Mapping Landscapes and Monuments
Saturday 9th November, Singleton Park
On a sometimes wet and sometimes gorgeous autumnal Saturday, OLCAP ran its first Master’s workshop aimed at level six (third year) and MA students. For our first event we went back to basics to practice mapping monuments. The main aim was to get students thinking about the types of skills that they might need to fulfil their career aspirations as well as to get them thinking critically about space, maps and the landscape.
Using Singleton Park as our base, and armed with wellies and rain coats, we spent the day measuring and recording parts of the Gorsedd stone circle that was built in 1925 and expanded for the 1964 Eisteddford. The “master” who kindly donated his expertise for the day was Alex Makovics, a GIS specialist, surveyor and archaeologist. Alex has worked all over the world surveying a range of environments from the deserts of Egypt and Sudan to the jungle of Laos and now with the GIS office for Keep Wales Tidy.
Our students, from History, Egyptology and Ancient History worked in two groups to measure, record and draw the key contours and features of the central “altar” and one of the taller stones in the circle. We got to grips with drawing skills, using tape measures, string, plumb bobs, wooden stakes, and grid paper. Precision, patience, problem solving and teamwork were key!
Our students were also able to practice setting up and levelling an auto level to measure heights – easier said than done. Our main challenges were keeping dry, making sure that the grass did not interfere with measurements we needed to take on the ground, and trying not to get too distracted by the many dogs that wanted to join in! Over the space of four hours we were able to mark out grids on the ground, measure and fully record our “excavation” units.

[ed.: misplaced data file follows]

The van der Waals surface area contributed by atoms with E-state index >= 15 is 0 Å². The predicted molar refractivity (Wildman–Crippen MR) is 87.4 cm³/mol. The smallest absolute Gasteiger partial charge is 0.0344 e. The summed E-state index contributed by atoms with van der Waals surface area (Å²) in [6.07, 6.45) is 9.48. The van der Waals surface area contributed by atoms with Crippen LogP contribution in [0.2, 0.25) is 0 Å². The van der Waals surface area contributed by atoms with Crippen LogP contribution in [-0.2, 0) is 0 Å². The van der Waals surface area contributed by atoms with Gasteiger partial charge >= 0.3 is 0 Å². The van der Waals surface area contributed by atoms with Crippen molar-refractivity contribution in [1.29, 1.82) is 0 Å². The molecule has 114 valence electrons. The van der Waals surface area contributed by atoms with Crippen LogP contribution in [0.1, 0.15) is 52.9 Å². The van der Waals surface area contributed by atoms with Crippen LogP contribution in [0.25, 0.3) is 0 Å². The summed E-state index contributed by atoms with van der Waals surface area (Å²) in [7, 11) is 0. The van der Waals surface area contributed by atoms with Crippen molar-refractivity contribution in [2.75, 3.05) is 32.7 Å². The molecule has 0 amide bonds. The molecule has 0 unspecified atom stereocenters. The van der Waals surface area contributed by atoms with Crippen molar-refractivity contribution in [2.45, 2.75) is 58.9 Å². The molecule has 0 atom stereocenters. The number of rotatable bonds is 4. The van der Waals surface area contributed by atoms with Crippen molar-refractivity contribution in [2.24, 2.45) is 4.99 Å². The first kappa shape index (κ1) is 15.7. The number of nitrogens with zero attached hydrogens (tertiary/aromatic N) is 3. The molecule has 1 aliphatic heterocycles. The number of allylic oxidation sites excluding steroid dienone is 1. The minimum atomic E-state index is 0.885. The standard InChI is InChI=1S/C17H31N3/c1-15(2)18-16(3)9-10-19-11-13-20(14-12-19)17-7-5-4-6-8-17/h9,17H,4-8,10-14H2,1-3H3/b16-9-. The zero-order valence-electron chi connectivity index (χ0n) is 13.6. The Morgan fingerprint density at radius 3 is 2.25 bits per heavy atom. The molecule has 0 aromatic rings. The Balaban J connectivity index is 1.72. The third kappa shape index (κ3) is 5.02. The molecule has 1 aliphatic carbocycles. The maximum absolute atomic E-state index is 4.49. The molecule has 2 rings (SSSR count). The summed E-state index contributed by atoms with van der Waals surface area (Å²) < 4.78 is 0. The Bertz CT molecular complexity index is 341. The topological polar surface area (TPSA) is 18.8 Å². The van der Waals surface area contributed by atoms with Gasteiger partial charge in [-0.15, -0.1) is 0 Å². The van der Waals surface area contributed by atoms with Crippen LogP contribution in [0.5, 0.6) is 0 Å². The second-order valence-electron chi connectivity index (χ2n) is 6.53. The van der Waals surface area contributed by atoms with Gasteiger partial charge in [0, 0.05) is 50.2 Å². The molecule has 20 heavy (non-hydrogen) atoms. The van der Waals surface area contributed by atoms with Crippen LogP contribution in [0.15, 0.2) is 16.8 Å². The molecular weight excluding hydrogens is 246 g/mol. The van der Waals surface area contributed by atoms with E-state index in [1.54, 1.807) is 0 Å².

We rounded the workshop off with a short talk from Alex who shared with us some of his favourite maps. Highlights included data collated to visually represent the spread of cholera in 19th century London (the led to stemming the disease), the dramatic depletion of army recruits involved in the Napoleonic War (see the map below!), the density of hedge rows across Wales, and an intriguing example of map misuse that juxtaposed voting patterns with wild boar populations in modern day Poland. What a great way to get us thinking about how precise measurements of the minutiae can feed into the bigger picture!
A huge thank you to Alex for joining us, to Alex Langlands (History, Swansea) for supporting the event by sharing equipment needed to undertake our surveys, and to our wonderful students for taking part!
We look forward to our next workshop next term that will focus on digital epigraphy. If you would like more information about it or to sign up please do not hesitate to get in touch with us via email: (firstname.lastname@example.org or email@example.com)
In the meantime, for more information about the affiliated projects mentioned in the post see the links below:
- Keep Wales Tidy: https://www.keepwalestidy.cymru/
- You can read about Christian’s current collaboration with Brown University excavating in The Sudan here.
- Alex Langland’s work at Old Sarum: http://www.insidewiltshire.co.uk/old-sarum-landscapes-project/